7)      I always had a kind of obsession with those World War II love songs of separation and yearning.  Not that I was ever separated from any love of mine who loved me back, but perhaps I yearned to be called away to do something heroic and important and to adored and missed by someone left behind.  The fantasies we weave playing out a cheesy script for the movie of our lives in our heads.  I’ll Be Seeing You was actually written in 1938, before the War by, music by Sammy Fain and lyrics by Irving Kahal, but it turned out to be the perfect song for separated lovers.  Ginger Rogers sang it in the 1944 film I’ll Be Seeing You.  Bing Crosby made it a hit in the U.S. and Vera Lynn had them sobbing in England.

8)      If war time separation was a fantasy—the best I could do was a stretch in prison for Draft resistance and it turned out the girl I was living with at the time didn’t really miss me at all, just politely waited for me to get out of the joint to end it—then how much more of a fantasy was it to identify with a song about a ramblin’ man leaving the good love of his woman behind just because.  I would never have abandoned anyone who showed me a shred of affection.  But I didn’t want to be that needy.  So I sang John Hartford’s Gentle on My Mind which was made a huge crossover country/pop hit by Glenn Campbell.  I may have actually hitch hiked to the Coast and hopped freights but I never once left a woman behind cryin’ to her mother.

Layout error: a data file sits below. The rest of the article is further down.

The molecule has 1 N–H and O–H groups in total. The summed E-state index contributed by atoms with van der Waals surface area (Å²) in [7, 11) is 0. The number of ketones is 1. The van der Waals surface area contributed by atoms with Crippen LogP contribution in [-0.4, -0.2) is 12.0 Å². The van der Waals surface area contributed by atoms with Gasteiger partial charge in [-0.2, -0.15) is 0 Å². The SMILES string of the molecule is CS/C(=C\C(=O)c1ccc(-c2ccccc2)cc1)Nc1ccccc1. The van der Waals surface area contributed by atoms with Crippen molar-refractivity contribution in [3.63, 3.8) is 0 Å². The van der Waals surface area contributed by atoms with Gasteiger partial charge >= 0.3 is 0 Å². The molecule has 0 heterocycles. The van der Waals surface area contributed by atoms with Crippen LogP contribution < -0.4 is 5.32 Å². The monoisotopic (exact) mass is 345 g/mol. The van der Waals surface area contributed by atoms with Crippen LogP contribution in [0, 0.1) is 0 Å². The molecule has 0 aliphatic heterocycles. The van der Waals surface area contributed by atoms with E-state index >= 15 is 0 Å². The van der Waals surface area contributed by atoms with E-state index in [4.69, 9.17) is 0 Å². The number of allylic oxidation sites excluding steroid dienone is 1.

9)      Ah, love, regret, and longing.  A powerful trio.  I have had just three relationships in my life where we lived together.  My marriage has lasted, to everyone concerned’s amazement, more than thirty years.  The girl who left me after prison was not deeply mourned.  The next relationship was to a close friend which blossomed into romance.  It was close and comfortable.  And for reasons of personal inadequacy, mostly abetted by the bottle, I let it slip away.  You Were Always on My Mind was for her and told our story.  It was written by Nashville country music pros Wayne Carson, Johnny Christopher, and Mark James in 1972 and first recorded with middling success by Brenda Lee.  Elvis Presley made it into one of the biggest ballad hits of his later career. But when I hear it in my mind, I hear Willy Nelson 1982 version, one of the single most brilliant performances of a song ever laid down.